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    In recent years a wide range of statistical models have been applied to vision related problems and have enjoyed much success. In a generative probabilistic model, the probability distributions of the observed images together with hidden variables describing the images are formulated (in a top-down fashion), and the visual perception and learning can be understood as an inference (bottom-up) operation that computes the posterior probabilities over the hidden variables, based on which model selection and parameter tuning, for example, can be carried out. A 'good' model requires a realistic probabilistic formulation that closely matches the statistics of the input data, and requires that the computation resulting from such formulation is tractable, and hopefully also biologically plausible. Those two requirements are not trivial. In factor analysis, for example, the observed image is expressed as a linear superposition of many basis functions. While the generation or synthesis of the image is immediate, the inference operation would typically require iterations if non-Gaussian prior is assumed or if direct matrix inversion is not allowed. If, on the other hand, the image is simply projected onto a set of filters, e.g., Gabor functions, then the probabilistic formulation is confounded, that is, it's not immediately clear how confident it would be to interpret a certain filter's response as the detection of a feature,e.g., an edge. In this talk, we present a generative probabilistic model that consists of a mixture of perturbed 2D Gaussian Markov processes. (Because of this mixing, the resulting model is non-Gaussian.) In each Gaussian Markov process, the adjacent hidden nodes on a 2D grid is coupled by some bond energy that resembles the energy prescribed in the "plate" model. This bond energy, however, can be subject to perturbation. Specifically, the 'bond' can be 'broken' or weakened. This is a manipulation on the inverse of the covariance matrix of the Gaussian process, instead of a constant amount of addition/subtraction to the covariance matrix as in the case of adding/removing a basis in the factor analysis. We show that the inference of the posterior probability of such perturbation amounts to the following computation: the input image is projected onto several receptive fields, and their outputs then go through a quadratic nonlinearity, subtract a threshold (controlled by the prior) and subsequently undergo a sigmoid function. Low-level features such as edges and bars of different scale and orientation can be obtained by suitable perturbations. Therefore the output of those feature detectors correspond to the data-likelihood given those components in our mixture model. We demonstrate how different features interact with each other: specifically, lateral inhibition and colinear facilitation. Also, we show that a contour can 'gate', or modify the extent of other feature detectors in its vicinity. Note that those phenomena fall directly from our probabilistic formulation; there are no heuristics involved. When we move beyond individual feature detectors and try to infer the posterior probability of contours, we will encounter the computation involving matrix inversion. We then show that there exists a family of effective preconditioners for different configurations of contours. In fact, those preconditioners are so good that the matrix inversion can be obtained in a single step! The posterior mean and covariance of the hidden nodes can therefore be easily obtained (in negligible time on a PC). In contrast, algorithms such as anisotropic diffusion or Graduated Non- Convexity would typically need many iterations of lateral propagation of information. In summary, apart from adapting a few parameters (e.g., noise level), the inference of our model can be carried out in predominantly feedforward, fan-in/fan-out type of computation, and seems biologically plausible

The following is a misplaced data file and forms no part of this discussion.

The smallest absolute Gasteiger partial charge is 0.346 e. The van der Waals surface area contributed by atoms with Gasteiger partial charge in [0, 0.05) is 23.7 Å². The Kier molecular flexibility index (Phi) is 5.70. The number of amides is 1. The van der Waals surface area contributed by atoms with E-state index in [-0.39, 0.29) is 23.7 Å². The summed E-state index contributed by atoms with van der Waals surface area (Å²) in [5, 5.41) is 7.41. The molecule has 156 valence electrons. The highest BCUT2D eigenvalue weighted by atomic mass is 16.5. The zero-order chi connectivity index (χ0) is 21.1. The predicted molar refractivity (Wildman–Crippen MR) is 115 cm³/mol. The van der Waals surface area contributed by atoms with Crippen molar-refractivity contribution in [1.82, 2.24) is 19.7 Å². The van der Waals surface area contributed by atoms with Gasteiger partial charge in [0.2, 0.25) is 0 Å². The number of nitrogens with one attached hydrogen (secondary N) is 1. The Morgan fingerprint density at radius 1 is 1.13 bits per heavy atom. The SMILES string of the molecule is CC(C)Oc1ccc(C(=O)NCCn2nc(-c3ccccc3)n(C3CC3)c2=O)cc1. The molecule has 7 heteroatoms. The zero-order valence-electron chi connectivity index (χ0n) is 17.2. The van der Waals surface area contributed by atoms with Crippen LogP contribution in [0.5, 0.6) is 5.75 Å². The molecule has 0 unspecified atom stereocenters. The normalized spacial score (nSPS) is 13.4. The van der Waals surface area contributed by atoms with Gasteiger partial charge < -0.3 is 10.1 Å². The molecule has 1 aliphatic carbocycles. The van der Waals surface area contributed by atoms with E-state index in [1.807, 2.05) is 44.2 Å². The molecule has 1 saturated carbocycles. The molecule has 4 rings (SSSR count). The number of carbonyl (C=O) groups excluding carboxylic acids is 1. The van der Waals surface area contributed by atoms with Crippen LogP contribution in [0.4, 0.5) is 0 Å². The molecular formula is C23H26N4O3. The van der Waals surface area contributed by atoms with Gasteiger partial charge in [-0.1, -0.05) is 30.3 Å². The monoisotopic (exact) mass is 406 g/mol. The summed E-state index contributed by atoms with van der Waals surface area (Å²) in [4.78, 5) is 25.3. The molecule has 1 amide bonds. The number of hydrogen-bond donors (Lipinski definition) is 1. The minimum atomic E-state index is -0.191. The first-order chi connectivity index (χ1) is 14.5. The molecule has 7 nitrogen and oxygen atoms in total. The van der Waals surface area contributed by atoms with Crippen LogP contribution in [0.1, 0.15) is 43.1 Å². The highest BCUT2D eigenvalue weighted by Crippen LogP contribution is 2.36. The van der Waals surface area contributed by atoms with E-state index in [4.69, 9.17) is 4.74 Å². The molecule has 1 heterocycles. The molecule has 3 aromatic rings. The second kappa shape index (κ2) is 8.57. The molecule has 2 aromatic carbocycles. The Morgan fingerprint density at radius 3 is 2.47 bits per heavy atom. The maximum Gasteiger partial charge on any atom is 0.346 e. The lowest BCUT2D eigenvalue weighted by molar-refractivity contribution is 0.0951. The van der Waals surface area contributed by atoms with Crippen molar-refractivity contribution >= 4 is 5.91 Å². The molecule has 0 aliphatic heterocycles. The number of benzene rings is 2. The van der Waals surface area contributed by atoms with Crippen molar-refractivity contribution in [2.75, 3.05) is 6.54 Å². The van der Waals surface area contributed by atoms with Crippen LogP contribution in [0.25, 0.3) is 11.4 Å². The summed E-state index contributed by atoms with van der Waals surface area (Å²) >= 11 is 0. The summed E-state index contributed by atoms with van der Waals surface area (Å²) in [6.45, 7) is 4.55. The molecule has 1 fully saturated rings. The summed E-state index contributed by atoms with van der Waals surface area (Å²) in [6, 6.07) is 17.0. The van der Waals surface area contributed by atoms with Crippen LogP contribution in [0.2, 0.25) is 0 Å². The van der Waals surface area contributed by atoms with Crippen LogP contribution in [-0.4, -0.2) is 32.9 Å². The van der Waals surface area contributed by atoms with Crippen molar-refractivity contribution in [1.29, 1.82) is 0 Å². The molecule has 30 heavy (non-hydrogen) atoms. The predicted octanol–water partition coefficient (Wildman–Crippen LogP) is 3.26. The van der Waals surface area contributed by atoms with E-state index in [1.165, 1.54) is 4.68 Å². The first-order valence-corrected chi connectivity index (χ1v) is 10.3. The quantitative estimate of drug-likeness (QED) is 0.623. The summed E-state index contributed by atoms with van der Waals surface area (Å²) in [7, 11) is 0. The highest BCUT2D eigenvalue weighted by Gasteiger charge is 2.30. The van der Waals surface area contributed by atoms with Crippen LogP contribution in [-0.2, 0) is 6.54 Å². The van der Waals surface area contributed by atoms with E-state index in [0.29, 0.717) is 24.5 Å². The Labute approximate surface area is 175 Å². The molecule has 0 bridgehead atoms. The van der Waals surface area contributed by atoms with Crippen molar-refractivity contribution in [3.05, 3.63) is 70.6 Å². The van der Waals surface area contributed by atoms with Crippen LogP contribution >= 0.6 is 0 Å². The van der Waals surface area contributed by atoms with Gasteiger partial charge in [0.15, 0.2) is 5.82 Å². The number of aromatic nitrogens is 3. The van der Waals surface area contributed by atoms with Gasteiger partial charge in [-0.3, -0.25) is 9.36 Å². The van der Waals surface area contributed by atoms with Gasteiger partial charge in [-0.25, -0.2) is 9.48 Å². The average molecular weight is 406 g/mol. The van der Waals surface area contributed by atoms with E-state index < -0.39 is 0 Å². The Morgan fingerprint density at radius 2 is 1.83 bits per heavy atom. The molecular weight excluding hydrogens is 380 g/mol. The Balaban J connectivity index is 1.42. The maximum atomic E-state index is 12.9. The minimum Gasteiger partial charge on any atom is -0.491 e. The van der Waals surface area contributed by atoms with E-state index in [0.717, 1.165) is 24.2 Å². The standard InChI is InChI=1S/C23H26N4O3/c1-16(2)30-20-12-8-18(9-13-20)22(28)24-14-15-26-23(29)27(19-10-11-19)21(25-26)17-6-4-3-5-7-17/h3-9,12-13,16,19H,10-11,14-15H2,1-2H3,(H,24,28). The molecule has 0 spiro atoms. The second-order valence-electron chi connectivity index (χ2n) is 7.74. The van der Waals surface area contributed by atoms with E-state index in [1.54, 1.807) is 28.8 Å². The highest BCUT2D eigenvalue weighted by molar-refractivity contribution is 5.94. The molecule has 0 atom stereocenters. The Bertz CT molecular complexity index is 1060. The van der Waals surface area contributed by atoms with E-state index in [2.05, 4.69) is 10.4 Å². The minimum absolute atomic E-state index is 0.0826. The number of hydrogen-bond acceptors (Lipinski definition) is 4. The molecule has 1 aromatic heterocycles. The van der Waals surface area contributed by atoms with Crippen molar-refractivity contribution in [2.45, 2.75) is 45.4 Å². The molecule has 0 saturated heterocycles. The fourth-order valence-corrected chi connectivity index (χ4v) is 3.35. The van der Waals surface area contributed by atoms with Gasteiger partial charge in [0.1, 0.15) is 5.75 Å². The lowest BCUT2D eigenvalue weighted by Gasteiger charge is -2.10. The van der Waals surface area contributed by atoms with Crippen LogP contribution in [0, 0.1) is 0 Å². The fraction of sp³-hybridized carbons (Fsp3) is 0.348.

What Can We Learn in Perceptual Learning?

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    Factors contributing to Post-Traumatic Dentate Hyperexcitability: A Network Model Incorporating Topographic Connectivity Patterns